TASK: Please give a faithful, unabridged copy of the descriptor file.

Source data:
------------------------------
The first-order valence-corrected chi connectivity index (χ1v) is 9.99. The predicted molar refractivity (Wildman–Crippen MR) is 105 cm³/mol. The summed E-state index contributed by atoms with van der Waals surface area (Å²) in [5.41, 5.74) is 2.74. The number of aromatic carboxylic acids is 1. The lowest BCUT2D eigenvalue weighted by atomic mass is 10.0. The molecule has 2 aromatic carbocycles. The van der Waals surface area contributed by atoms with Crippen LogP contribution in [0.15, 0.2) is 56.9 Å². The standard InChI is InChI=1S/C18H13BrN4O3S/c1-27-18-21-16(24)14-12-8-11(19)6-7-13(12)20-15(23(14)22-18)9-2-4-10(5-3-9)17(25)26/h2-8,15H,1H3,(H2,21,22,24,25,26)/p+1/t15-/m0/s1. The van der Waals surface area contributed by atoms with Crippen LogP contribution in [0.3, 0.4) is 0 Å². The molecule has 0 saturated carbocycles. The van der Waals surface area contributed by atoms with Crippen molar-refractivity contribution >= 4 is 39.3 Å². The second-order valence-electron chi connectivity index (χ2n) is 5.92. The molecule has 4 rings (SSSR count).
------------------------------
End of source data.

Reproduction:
The first-order valence-corrected chi connectivity index (χ1v) is 9.99. The predicted molar refractivity (Wildman–Crippen MR) is 105 cm³/mol. The summed E-state index contributed by atoms with van der Waals surface area (Å²) in [5.41, 5.74) is 2.74. The number of aromatic carboxylic acids is 1. The lowest BCUT2D eigenvalue weighted by atomic mass is 10.0. The molecule has 2 aromatic carbocycles. The van der Waals surface area contributed by atoms with Crippen LogP contribution in [0.15, 0.2) is 56.9 Å². The standard InChI is InChI=1S/C18H13BrN4O3S/c1-27-18-21-16(24)14-12-8-11(19)6-7-13(12)20-15(23(14)22-18)9-2-4-10(5-3-9)17(25)26/h2-8,15H,1H3,(H2,21,22,24,25,26)/p+1/t15-/m0/s1. The van der Waals surface area contributed by atoms with Crippen LogP contribution in [0.3, 0.4) is 0 Å². The molecule has 0 saturated carbocycles. The van der Waals surface area contributed by atoms with Crippen molar-refractivity contribution >= 4 is 39.3 Å². The second-order valence-electron chi connectivity index (χ2n) is 5.92. The molecule has 4 rings (SSSR count).